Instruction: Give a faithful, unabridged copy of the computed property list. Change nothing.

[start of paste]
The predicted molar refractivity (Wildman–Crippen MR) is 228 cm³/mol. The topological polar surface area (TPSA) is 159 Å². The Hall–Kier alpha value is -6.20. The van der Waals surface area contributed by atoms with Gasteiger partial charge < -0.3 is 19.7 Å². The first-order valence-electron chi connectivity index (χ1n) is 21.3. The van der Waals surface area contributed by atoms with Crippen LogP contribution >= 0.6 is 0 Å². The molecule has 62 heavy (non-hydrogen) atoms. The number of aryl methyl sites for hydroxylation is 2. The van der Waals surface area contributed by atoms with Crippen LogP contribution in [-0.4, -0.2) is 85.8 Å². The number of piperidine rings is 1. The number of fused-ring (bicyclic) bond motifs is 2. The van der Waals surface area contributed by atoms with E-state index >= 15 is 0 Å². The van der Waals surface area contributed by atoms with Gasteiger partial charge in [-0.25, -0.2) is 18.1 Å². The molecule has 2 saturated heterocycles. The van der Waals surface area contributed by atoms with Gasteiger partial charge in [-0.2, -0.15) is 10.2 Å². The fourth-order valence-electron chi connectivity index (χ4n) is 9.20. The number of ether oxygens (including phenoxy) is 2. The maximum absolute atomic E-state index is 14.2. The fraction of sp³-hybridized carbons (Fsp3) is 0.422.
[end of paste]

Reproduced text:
The predicted molar refractivity (Wildman–Crippen MR) is 228 cm³/mol. The topological polar surface area (TPSA) is 159 Å². The Hall–Kier alpha value is -6.20. The van der Waals surface area contributed by atoms with Gasteiger partial charge < -0.3 is 19.7 Å². The first-order valence-electron chi connectivity index (χ1n) is 21.3. The van der Waals surface area contributed by atoms with Crippen LogP contribution >= 0.6 is 0 Å². The molecule has 62 heavy (non-hydrogen) atoms. The number of aryl methyl sites for hydroxylation is 2. The van der Waals surface area contributed by atoms with Crippen LogP contribution in [-0.4, -0.2) is 85.8 Å². The number of piperidine rings is 1. The number of fused-ring (bicyclic) bond motifs is 2. The van der Waals surface area contributed by atoms with E-state index >= 15 is 0 Å². The van der Waals surface area contributed by atoms with Gasteiger partial charge in [-0.25, -0.2) is 18.1 Å². The molecule has 2 saturated heterocycles. The van der Waals surface area contributed by atoms with Gasteiger partial charge in [-0.2, -0.15) is 10.2 Å². The fourth-order valence-electron chi connectivity index (χ4n) is 9.20. The number of ether oxygens (including phenoxy) is 2. The maximum absolute atomic E-state index is 14.2. The fraction of sp³-hybridized carbons (Fsp3) is 0.422.